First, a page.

Wait. Don’t close the sale?
You’re a house cleaner and you have someone who wants to hire you.
You have bills to pay.
They live close by so the commute is reasonable.
They have a house that is clean and has been well maintained. This will be an easy job.
They are willing to pay your quoted rates.
Perfect match made in Heaven right? Not so fast.
I’m all for house cleaners walking into the perfect scenario, picking up an account and becoming fast friends. I want for you to have lifetime working relationships with your clients. So why the caution?
The Sale That is Too Good To Be True
Sometimes things that are too good to be true – are in fact, too good to be true.
Now I don’t have a cynical bone in my body – but having cleaned houses for a couple of decades I have learned to read the writing on the wall.
Closing every sale is not always a good idea. And I don’t mean because you’re no good at closing the deal. There are plenty of reasons why salespeople don’t close more sales. I’m talking about a client wanting to hire you – and you refuse their business.
Landing the Sale is Detective Work
As the business owner, you have to decide if this client will help or hurt your business long term.
It’s like going grocery shopping when you are hungry. You go into the store and you start tossing things into your cart. Without reading the labels you don’t know how many calories or saturated fats the food you’re buying has. You are just looking at the price on the shelf. “Can I afford it? Yep.” And since you’re in a hurry, in the cart, it goes.
But the real price of the food is not how much it costs at the check-out counter – it’s the cost of your health after you eat it. If this food makes you lethargic, obese or at risk for a cardiac arrest – the price just went up.
The same rules apply when booking a client for repeat business. If the client is toxic and you go back week after week that takes a toll on your physical health and the health of your business. Stop trying to close the sale until your detective work is complete.
Why I Won’t Close A Sale
I went to bid a job. The homeowner was a pleasant lady with all the lavish things money could buy. And she kept them in her tidy home.
As we walked from room to room, I listened to the stories of how she acquired these precious items. Many of them were priceless and irreplaceable.
I asked her if any of her trinkets or baubles had ever broken in the care of a house cleaner. She told me about the time she took a house cleaner to small claims court for breaking an expensive vase. The house cleaner was underinsured and didn’t have the thousands of dollars out of pocket to replace the vase. The house cleaner offered to barter house cleaning to pay for the vase but the homeowner chose a legal action instead.
She told me about the house cleaner that stole a valuable gadget. And another house cleaner that misplaced a piece of jewelry while cleaning.
Of course, she Tweeted and Facebooked her dramatic rants using names of the house cleaners and the companies they worked for.
She prided herself on “driving those lousy cleaners out of business.”
Let me check – Nope. I don’t want to clean for this lady. When the job estimate was over she asked me for a price. “No price offered or paid would make us a good fit for each other. I’m going to decline the opportunity to be your house cleaner. But it was a pleasure meeting you.”
I am not a fortune teller and I don’t have a crystal ball. But I’m leery if a prospect tells me they enjoy abusing the relationships with previous house cleaners. It’s a pretty good guess they will abuse me or my team as well.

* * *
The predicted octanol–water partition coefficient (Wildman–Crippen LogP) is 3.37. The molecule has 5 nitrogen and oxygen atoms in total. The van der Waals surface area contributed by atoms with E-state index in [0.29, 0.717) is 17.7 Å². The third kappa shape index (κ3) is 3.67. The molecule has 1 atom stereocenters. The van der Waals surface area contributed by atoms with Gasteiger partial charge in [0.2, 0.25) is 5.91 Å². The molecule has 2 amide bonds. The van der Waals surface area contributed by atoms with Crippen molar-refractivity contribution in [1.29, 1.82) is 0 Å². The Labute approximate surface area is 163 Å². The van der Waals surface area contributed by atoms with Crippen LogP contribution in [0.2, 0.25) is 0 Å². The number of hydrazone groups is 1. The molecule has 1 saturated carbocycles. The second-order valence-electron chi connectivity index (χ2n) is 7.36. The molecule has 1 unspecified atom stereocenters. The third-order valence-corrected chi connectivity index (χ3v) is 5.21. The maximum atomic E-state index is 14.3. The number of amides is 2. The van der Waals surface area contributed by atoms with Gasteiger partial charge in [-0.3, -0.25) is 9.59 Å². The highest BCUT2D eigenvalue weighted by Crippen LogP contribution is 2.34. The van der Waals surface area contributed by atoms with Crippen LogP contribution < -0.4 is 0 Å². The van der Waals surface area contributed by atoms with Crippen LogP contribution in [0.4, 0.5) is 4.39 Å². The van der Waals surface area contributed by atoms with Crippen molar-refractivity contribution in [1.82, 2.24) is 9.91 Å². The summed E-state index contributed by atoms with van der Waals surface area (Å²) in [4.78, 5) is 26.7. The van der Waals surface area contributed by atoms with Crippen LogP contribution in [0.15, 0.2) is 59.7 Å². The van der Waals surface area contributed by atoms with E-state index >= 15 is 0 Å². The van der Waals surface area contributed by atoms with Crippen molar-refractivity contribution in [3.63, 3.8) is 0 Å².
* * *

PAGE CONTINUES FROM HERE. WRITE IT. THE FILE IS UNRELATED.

Talking is not Selling
It’s easy when you arrive at a prospects house to feel anxiety. You are not a salesperson by trade and you’re nervous. So the door opens and you just start talking. In fact, you puke facts and stories about previous accounts. And then because you want the sale so bad, you promise the sun, the stars, and the moon.
You want the sales presentation to end so you can go back to doing what you do best – which is clean houses.
I call this approach “Quicksand Selling”.
You sink so fast that by the time you realize you’re in too deep – you can’t get out. You can prevent quicksand selling by talking less.
Talking is not selling – it’s usually just a waste of time. Your time.
Instead, ask questions. Listen. Repeat. Ask questions. Listen. Repeat. Let the customer do the talking.
Think of Yourself as a Detective, Not a Salesperson
When you go to bid a job, look for clues. Ask questions. If you’re in an over saturated market of house cleaners, yet someone is calling you out of the blue – why?
How did they find out about you? Was it an outstanding advertisement you mailed them? Or were you referred to them from a happy client? Or did they hear that you under charge and are a push over?
Keep your ears open for far-fetched stories that don’t add up.
If a house is 6,000 square feet and the homeowner tells you the last house cleaner did a deep clean on the whole house in three hours – they’re lying.
This type of knowledge comes with experience. The first few houses you bid – you’re not going to know how long it takes to clean a 6,000 sq ft house. And you’ll drive yourself mad trying to outshine the invisible house cleaner you heard about that could.
The question is this. Why isn’t that house cleaner still here?
This Transaction Doesn’t Have a #41
Another house I bid a job for was a lady who complained that she’d gone through 40 house cleaners in the past.
“Can you believe I’ve found 40 house cleaners who suck at house cleaning?”
“Wait. Please don’t make me answer that question. The rain cloud is following you, Mame.”
Happy people attract happy people. When they meet a cleaning technician on neutral ground – they look for the best in them. They expect the relationship to work out. They look for things the service provider did right. And they praise the cleaner on those things.
The house cleaner, in turn, feels appreciated and goes out of their way to please the happy client.